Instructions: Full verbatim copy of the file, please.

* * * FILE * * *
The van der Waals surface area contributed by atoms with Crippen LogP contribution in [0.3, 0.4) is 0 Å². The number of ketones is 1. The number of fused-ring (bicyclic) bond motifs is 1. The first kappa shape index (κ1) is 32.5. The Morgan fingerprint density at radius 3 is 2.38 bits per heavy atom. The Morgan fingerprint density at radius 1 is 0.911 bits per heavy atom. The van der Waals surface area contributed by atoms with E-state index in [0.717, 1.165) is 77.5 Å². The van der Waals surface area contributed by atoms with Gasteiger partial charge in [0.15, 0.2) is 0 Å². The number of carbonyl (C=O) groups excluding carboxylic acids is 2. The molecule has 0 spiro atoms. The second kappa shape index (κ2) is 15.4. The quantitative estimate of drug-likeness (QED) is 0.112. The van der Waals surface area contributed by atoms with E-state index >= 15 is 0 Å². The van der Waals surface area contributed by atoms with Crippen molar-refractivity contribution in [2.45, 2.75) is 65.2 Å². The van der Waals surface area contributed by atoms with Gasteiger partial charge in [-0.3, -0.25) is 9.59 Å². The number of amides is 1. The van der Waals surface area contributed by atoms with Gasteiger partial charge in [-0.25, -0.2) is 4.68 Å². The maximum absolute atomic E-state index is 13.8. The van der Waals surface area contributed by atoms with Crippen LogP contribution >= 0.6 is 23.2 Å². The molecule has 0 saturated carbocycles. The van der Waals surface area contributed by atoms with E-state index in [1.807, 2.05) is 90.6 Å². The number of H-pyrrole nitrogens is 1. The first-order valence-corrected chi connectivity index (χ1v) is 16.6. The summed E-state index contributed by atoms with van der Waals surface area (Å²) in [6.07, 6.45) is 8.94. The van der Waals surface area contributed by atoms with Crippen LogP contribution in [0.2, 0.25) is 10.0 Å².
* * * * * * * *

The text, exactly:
The van der Waals surface area contributed by atoms with Crippen LogP contribution in [0.3, 0.4) is 0 Å². The number of ketones is 1. The number of fused-ring (bicyclic) bond motifs is 1. The first kappa shape index (κ1) is 32.5. The Morgan fingerprint density at radius 3 is 2.38 bits per heavy atom. The Morgan fingerprint density at radius 1 is 0.911 bits per heavy atom. The van der Waals surface area contributed by atoms with E-state index in [0.717, 1.165) is 77.5 Å². The van der Waals surface area contributed by atoms with Gasteiger partial charge in [0.15, 0.2) is 0 Å². The number of carbonyl (C=O) groups excluding carboxylic acids is 2. The molecule has 0 spiro atoms. The second kappa shape index (κ2) is 15.4. The quantitative estimate of drug-likeness (QED) is 0.112. The van der Waals surface area contributed by atoms with E-state index >= 15 is 0 Å². The van der Waals surface area contributed by atoms with Crippen molar-refractivity contribution in [2.45, 2.75) is 65.2 Å². The van der Waals surface area contributed by atoms with Gasteiger partial charge in [-0.3, -0.25) is 9.59 Å². The number of amides is 1. The van der Waals surface area contributed by atoms with Gasteiger partial charge in [-0.25, -0.2) is 4.68 Å². The maximum absolute atomic E-state index is 13.8. The van der Waals surface area contributed by atoms with Crippen LogP contribution >= 0.6 is 23.2 Å². The molecule has 0 saturated carbocycles. The van der Waals surface area contributed by atoms with E-state index in [1.807, 2.05) is 90.6 Å². The number of H-pyrrole nitrogens is 1. The first-order valence-corrected chi connectivity index (χ1v) is 16.6. The summed E-state index contributed by atoms with van der Waals surface area (Å²) in [6.07, 6.45) is 8.94. The van der Waals surface area contributed by atoms with Crippen LogP contribution in [0.2, 0.25) is 10.0 Å².